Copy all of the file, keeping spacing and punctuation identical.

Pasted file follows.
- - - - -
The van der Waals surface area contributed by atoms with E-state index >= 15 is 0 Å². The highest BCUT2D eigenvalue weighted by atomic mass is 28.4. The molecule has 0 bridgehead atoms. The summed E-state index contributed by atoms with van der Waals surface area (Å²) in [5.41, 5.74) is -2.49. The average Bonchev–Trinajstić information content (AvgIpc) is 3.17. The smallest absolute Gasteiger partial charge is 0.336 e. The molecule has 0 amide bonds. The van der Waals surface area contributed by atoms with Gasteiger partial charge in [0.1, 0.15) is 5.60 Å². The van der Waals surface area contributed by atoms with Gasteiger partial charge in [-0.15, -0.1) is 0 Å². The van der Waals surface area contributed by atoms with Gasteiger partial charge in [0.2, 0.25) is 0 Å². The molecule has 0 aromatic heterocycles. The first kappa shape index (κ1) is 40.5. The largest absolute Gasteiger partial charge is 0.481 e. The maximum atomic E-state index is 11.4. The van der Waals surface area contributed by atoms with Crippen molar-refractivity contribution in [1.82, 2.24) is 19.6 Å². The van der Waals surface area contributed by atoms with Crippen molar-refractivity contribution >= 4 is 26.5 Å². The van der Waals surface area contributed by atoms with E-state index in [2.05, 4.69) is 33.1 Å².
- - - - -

The van der Waals surface area contributed by atoms with E-state index >= 15 is 0 Å². The highest BCUT2D eigenvalue weighted by atomic mass is 28.4. The molecule has 0 bridgehead atoms. The summed E-state index contributed by atoms with van der Waals surface area (Å²) in [5.41, 5.74) is -2.49. The average Bonchev–Trinajstić information content (AvgIpc) is 3.17. The smallest absolute Gasteiger partial charge is 0.336 e. The molecule has 0 amide bonds. The van der Waals surface area contributed by atoms with Gasteiger partial charge in [0.1, 0.15) is 5.60 Å². The van der Waals surface area contributed by atoms with Gasteiger partial charge in [-0.15, -0.1) is 0 Å². The van der Waals surface area contributed by atoms with Gasteiger partial charge in [0.2, 0.25) is 0 Å². The molecule has 0 aromatic heterocycles. The first kappa shape index (κ1) is 40.5. The largest absolute Gasteiger partial charge is 0.481 e. The maximum atomic E-state index is 11.4. The van der Waals surface area contributed by atoms with Crippen molar-refractivity contribution in [1.82, 2.24) is 19.6 Å². The van der Waals surface area contributed by atoms with Crippen molar-refractivity contribution >= 4 is 26.5 Å². The van der Waals surface area contributed by atoms with E-state index in [2.05, 4.69) is 33.1 Å².